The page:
There's Gobbler Getaway, a dark ride where guests use a turkey caller to round up missing turkeys. On the Turkey Whirl, guests hop into a turkey-shaped ride car and take a spin. The real draw for many visitors, though, is the Plymouth Rock Cafe — a restaurant serving up a full Thanksgiving feast all season long.

But what's on the Thanksgiving menu when you're a theme park dedicated to holidays?

"We serve all the traditional items like turkey, stuffing, gravy, mashed potatoes, sweet potato casserole, macaroni and cheese, rolls and corn," Lexi Hartman, director of food and beverage at Holiday World explains. "We serve our signature Plymouth Rock Cafe's green beans and then pumpkin or pecan pie for dessert."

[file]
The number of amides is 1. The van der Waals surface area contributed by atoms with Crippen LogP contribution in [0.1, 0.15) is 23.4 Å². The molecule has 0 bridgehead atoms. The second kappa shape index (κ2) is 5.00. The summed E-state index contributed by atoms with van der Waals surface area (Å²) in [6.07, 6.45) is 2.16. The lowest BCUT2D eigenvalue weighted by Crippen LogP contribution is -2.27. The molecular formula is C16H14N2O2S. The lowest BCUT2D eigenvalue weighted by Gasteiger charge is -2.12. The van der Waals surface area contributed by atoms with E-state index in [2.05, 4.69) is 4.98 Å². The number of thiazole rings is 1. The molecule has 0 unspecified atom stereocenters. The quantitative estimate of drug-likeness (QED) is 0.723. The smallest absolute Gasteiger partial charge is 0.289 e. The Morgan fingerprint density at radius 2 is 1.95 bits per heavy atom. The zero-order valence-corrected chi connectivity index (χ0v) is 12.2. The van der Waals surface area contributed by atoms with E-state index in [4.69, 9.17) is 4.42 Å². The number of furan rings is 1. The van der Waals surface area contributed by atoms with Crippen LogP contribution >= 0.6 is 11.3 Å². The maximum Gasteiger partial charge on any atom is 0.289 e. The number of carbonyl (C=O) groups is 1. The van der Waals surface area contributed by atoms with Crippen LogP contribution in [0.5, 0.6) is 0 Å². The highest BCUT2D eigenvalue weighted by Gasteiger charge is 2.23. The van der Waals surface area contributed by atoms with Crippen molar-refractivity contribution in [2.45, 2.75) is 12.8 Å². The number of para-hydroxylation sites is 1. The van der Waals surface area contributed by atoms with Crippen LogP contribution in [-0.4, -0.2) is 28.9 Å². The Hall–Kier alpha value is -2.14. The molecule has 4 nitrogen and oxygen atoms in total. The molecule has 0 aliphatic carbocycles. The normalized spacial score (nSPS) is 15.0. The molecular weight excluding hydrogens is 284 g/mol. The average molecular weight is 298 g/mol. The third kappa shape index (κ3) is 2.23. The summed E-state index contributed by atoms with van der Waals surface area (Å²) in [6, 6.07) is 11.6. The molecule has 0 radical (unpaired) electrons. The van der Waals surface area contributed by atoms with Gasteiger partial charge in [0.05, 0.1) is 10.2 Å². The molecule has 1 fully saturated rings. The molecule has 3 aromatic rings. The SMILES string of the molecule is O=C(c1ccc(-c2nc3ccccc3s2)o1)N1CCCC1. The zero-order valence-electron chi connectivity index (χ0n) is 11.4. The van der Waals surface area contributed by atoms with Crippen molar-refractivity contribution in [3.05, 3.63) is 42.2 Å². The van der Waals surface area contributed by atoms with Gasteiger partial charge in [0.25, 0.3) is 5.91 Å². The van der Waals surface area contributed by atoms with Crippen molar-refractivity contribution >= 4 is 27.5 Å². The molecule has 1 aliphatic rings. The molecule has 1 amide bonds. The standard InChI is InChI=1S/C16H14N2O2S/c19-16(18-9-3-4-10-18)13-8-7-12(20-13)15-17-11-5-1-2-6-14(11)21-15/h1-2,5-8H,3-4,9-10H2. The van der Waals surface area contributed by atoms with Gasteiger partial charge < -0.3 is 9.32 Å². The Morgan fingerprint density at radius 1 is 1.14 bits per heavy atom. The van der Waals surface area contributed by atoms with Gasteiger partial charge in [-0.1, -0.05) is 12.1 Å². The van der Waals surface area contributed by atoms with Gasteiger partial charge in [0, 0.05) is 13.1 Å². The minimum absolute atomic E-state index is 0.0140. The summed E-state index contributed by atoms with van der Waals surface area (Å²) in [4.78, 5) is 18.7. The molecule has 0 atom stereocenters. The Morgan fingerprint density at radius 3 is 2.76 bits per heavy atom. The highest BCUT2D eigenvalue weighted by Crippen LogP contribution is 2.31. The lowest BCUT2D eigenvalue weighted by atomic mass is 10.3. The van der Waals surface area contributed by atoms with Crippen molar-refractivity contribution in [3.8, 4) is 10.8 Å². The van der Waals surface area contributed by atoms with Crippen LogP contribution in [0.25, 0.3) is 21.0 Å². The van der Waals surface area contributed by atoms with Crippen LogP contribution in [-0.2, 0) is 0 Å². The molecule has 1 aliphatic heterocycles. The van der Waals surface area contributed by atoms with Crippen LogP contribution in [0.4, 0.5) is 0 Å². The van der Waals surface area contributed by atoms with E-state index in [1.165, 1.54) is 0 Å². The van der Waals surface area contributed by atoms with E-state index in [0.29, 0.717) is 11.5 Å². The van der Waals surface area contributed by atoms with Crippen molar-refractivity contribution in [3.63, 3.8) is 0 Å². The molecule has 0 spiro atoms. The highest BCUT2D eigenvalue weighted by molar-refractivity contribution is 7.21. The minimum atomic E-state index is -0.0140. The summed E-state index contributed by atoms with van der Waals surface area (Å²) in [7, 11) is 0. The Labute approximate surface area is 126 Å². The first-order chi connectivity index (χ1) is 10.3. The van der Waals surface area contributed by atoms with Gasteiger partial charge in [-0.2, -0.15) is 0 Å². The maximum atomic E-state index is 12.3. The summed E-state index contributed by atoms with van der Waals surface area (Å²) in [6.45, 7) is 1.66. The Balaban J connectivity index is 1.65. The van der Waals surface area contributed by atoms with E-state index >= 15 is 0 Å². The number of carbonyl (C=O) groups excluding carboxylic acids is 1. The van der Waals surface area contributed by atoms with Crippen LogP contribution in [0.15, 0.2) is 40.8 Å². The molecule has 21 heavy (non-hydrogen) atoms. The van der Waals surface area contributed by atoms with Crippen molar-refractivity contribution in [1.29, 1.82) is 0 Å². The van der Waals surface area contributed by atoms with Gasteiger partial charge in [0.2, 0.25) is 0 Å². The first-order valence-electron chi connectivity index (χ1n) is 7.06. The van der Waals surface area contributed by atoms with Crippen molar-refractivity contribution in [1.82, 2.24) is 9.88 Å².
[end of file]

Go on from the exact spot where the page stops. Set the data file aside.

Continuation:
There are other entrees on Plymouth Rock Cafe's menu like pulled pork, chicken and dumplings and beef brisket, but roasted turkey is by far the favorite among park guests.

"We probably bake anywhere from 100 to 150 pounds of turkey breast over a weekend," Hartman shares, "so, yeah, we make a lot of turkey."

At Plymouth Rock Cafe, guests can choose from a variety of Thanksgiving side dishes like macaroni and cheese, green beans, corn and stuffing. And yes, there's also plenty of turkey. (Photo: Tarah Chieffi)
At Plymouth Rock Cafe, guests can choose from a variety of Thanksgiving side dishes like macaroni and cheese, green beans, corn and stuffing. And yes, there's also plenty of turkey. (Photo: Tarah Chieffi)

Hartman's tip for cooking the moistest bird is to use a brine: a salty blend of liquid, herbs and spices that, when used as a pre-roast soaking liquid for a turkey, can help the bird absorb more water and flavor during the cooking process.